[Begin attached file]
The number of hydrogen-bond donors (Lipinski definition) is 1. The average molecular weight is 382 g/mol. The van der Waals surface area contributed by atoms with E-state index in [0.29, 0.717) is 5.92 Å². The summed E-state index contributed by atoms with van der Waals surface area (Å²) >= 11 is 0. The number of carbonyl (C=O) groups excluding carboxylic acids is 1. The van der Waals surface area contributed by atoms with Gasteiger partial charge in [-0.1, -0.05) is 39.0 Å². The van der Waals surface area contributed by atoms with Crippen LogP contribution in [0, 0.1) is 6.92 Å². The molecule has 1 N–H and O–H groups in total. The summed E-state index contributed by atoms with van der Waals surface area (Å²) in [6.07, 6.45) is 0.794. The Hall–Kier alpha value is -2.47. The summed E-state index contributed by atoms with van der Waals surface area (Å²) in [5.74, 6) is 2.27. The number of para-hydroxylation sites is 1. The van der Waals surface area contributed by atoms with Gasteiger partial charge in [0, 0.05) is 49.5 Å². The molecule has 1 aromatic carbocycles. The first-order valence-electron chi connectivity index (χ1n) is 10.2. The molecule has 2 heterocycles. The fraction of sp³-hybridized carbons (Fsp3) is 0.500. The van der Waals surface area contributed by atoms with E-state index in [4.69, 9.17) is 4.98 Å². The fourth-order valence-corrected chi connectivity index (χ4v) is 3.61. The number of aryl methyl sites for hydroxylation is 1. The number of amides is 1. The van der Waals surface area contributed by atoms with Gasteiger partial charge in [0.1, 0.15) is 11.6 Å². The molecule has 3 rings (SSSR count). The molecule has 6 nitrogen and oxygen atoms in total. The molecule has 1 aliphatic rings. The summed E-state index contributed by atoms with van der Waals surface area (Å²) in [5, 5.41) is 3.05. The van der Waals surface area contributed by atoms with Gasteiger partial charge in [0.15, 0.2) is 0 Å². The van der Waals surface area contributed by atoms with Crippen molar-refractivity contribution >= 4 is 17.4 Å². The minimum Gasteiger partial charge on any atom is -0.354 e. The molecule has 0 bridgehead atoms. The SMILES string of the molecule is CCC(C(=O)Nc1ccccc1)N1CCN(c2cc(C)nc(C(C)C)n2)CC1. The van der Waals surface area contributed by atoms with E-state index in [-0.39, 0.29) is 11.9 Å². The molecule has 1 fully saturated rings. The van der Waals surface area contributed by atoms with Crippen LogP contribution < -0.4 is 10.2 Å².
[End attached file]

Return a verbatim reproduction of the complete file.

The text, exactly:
The number of hydrogen-bond donors (Lipinski definition) is 1. The average molecular weight is 382 g/mol. The van der Waals surface area contributed by atoms with E-state index in [0.29, 0.717) is 5.92 Å². The summed E-state index contributed by atoms with van der Waals surface area (Å²) >= 11 is 0. The number of carbonyl (C=O) groups excluding carboxylic acids is 1. The van der Waals surface area contributed by atoms with Gasteiger partial charge in [-0.1, -0.05) is 39.0 Å². The van der Waals surface area contributed by atoms with Crippen LogP contribution in [0, 0.1) is 6.92 Å². The molecule has 1 N–H and O–H groups in total. The summed E-state index contributed by atoms with van der Waals surface area (Å²) in [6.07, 6.45) is 0.794. The Hall–Kier alpha value is -2.47. The summed E-state index contributed by atoms with van der Waals surface area (Å²) in [5.74, 6) is 2.27. The number of para-hydroxylation sites is 1. The van der Waals surface area contributed by atoms with Gasteiger partial charge in [0, 0.05) is 49.5 Å². The molecule has 1 aromatic carbocycles. The first-order valence-electron chi connectivity index (χ1n) is 10.2. The molecule has 2 heterocycles. The fraction of sp³-hybridized carbons (Fsp3) is 0.500. The van der Waals surface area contributed by atoms with E-state index in [4.69, 9.17) is 4.98 Å². The fourth-order valence-corrected chi connectivity index (χ4v) is 3.61. The number of aryl methyl sites for hydroxylation is 1. The number of amides is 1. The van der Waals surface area contributed by atoms with Gasteiger partial charge in [0.1, 0.15) is 11.6 Å². The molecule has 3 rings (SSSR count). The molecule has 6 nitrogen and oxygen atoms in total. The molecule has 1 aliphatic rings. The summed E-state index contributed by atoms with van der Waals surface area (Å²) in [5, 5.41) is 3.05. The van der Waals surface area contributed by atoms with Gasteiger partial charge in [0.15, 0.2) is 0 Å². The van der Waals surface area contributed by atoms with Crippen molar-refractivity contribution >= 4 is 17.4 Å². The minimum Gasteiger partial charge on any atom is -0.354 e. The molecule has 0 bridgehead atoms. The SMILES string of the molecule is CCC(C(=O)Nc1ccccc1)N1CCN(c2cc(C)nc(C(C)C)n2)CC1. The van der Waals surface area contributed by atoms with E-state index in [-0.39, 0.29) is 11.9 Å². The molecule has 1 fully saturated rings. The van der Waals surface area contributed by atoms with Crippen LogP contribution < -0.4 is 10.2 Å².